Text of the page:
Clipped: The Donald Sterling paradox

Author Jones

BY AUTHOR JONES

“You cannot move the ball forward if you do not discuss race; and discuss it uncomfortably.” That’s a direct quote from Colin Cowherd – bestselling Author, TV show host, and the host of ESPN’s nationally broadcast radio talk show, “The Herd.” Mr. Cowherd said those words in the wake of the firestorm emanating from Los Angeles after Donald Sterling’s comments were made public.

For those of you unaware, here’s a brief recap. Mr. Sterling is a billionaire business magnate (and former attorney) who happens to own the Los Angeles Clippers NBA franchise. The team he purchased in 1981 for $12.5 million is now worth perhaps $1 billion. In America, this type of success story makes Mr. Sterling a poster child for the merits of democracy. Unfortunately, he is also a poster child for the racial disparity this great nation is still struggling with.

An audio tape of Mr. Sterling speaking to his girlfriend – identified as V. Stiviano – has him saying these words: “You can sleep with [black people]. You can bring them in, you can do whatever you want. The little I ask you is not to promote it on that… and not to bring them to my games. Don’t put him [Magic Johnson] on Instagram for the world to have to see so they have to call me. And don’t bring him to my games.” When his girlfriend – who is herself Black and Mexican – reminded Mr. Sterling that the vast majority of the players on his own team are black, he replied: “I support them and give them food, and clothes, and cars, and houses. Who gives it to them? Does someone else give it to them? Who makes the game? Do I make the game, or do they make the game?” Facepalm.

Mr. Sterling has a long, documented history of racial charged statements and business practices. It is worth mentioning that Mr. Sterling is currently a married man. Imagine what his wife – Shelly Sterling – must be feeling right now. According to various media reports, she is “devastated” by the “despicable” comments made by her estranged husband. It is also worth mentioning that Mr. Sterling is a registered Democrat in California; and a long-time donor to the Democratic Party there.

Mr. Sterling’s comments have become international news to such an extent, President Obama was peppered with questions about his own feelings on the matter. The President is currently in Malaysia negotiating trade agreements.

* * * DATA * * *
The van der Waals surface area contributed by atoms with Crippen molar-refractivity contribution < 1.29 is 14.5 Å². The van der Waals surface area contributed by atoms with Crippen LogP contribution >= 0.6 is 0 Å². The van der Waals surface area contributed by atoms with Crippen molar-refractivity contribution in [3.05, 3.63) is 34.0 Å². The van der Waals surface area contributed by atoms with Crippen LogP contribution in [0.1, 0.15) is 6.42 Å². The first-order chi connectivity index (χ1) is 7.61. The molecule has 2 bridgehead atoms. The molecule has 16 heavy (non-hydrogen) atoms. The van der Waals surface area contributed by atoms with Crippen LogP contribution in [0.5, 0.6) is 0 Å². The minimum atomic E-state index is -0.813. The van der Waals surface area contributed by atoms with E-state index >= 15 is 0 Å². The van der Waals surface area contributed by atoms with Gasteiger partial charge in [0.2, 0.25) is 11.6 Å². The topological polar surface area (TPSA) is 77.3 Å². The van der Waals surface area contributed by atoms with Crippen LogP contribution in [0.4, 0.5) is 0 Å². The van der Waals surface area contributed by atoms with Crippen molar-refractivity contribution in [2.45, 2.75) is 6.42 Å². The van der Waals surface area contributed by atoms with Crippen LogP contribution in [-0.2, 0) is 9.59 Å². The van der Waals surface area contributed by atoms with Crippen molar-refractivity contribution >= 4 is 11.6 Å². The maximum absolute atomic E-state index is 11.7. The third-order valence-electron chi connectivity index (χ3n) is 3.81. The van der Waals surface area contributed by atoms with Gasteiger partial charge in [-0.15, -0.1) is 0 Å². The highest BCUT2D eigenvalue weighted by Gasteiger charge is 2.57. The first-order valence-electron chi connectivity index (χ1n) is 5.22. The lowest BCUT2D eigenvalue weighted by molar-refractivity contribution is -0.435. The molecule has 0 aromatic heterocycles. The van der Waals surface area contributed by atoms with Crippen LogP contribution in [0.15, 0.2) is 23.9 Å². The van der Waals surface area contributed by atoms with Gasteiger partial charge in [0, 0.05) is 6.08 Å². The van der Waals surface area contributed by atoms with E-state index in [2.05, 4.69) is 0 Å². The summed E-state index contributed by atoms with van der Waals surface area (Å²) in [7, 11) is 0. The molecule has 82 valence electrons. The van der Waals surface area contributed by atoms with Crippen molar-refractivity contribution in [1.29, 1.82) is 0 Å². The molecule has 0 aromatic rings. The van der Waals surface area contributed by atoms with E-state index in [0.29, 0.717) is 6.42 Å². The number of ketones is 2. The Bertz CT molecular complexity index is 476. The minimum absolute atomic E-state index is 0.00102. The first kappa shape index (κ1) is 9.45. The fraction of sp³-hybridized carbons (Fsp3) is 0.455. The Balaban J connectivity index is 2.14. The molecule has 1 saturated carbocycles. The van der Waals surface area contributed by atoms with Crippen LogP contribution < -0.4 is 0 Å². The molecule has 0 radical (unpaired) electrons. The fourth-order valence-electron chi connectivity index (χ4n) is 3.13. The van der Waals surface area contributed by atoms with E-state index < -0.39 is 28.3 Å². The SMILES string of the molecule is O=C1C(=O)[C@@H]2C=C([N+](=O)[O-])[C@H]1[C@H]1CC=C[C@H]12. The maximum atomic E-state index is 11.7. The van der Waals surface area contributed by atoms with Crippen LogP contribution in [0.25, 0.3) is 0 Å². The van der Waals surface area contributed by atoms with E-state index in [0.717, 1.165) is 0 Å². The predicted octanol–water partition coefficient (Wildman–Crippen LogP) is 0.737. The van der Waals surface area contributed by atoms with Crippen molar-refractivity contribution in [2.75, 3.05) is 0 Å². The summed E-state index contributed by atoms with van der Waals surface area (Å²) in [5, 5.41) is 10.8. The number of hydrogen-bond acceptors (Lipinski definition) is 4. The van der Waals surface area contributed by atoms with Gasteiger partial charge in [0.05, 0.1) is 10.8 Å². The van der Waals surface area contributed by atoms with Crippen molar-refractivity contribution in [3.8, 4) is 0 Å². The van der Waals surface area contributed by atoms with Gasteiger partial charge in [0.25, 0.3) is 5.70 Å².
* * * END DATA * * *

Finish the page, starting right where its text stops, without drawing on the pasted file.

Here is how the President responded Sunday from Kuala Lumpur:

“When ignorant folks want to advertise their ignorance, you don’t really have to do anything, you just let them talk. That’s what happened here. I have confidence that the NBA’s Commissioner – Adam Silver – a good man, will address this. Obviously, the NBA is a league that is beloved by fans all across the country. It has an awful lot of African-American players, it’s steeped in African American culture. And I suspect that the NBA is going to be deeply concerned in resolving this… the United States continues to wrestle with the legacy of race and slavery and segregation, that’s still there, the vestiges of discrimination. We’ve made enormous strides, but you’re going to continue to see this percolate up every so often. And I think that we just have to be clear and steady in denouncing it, teaching our children differently, but also remaining hopeful that part of why statements like this stand out some much is because there has been this shift in how we view ourselves.”

Reactions to the Sterling situation have been swift and far-reaching. National Basketball Association advertisers such as State Farm are pulling their ads. Current and retired NBA players have condemned Mr. Sterling’s comments en masse; demanding sanctions against him from an immediate/indefinite suspension, fines, to a public apology. Some even want Mr. Sterling forced to sell the Clippers franchise.

The Clippers players have already staged a silent protest in opposition to their team’s owner – wearing all black socks, shoes, wrist bands, and arm sleeves. Angry Clippers fans have threaten to boycott the team by not attending the team’s remaining games this season.

There has been deafening silent from all other NBA team owners. Aside from President Obama, there has been a chorus of crickets from national Republican and Democratic leaders. Conservative pied piper Donald Trump weighed in to say that although Mr. Sterling’s comments were “terrible”, he was set up by “the girlfriend from hell.” Yikes.

The Sterling controversy completely overshadows the most competitive and genuinely surprising first round of NBA playoff games in recent memory. The Clippers – who have a legitimate shot of winning the world championship – must deal with this unwelcomed distraction. Even if Mr. Sterling is forced to sell his team, he will still make a mint. If he’s indeed ousted from the NBA, will he have learned anything? Therein lies the paradox.

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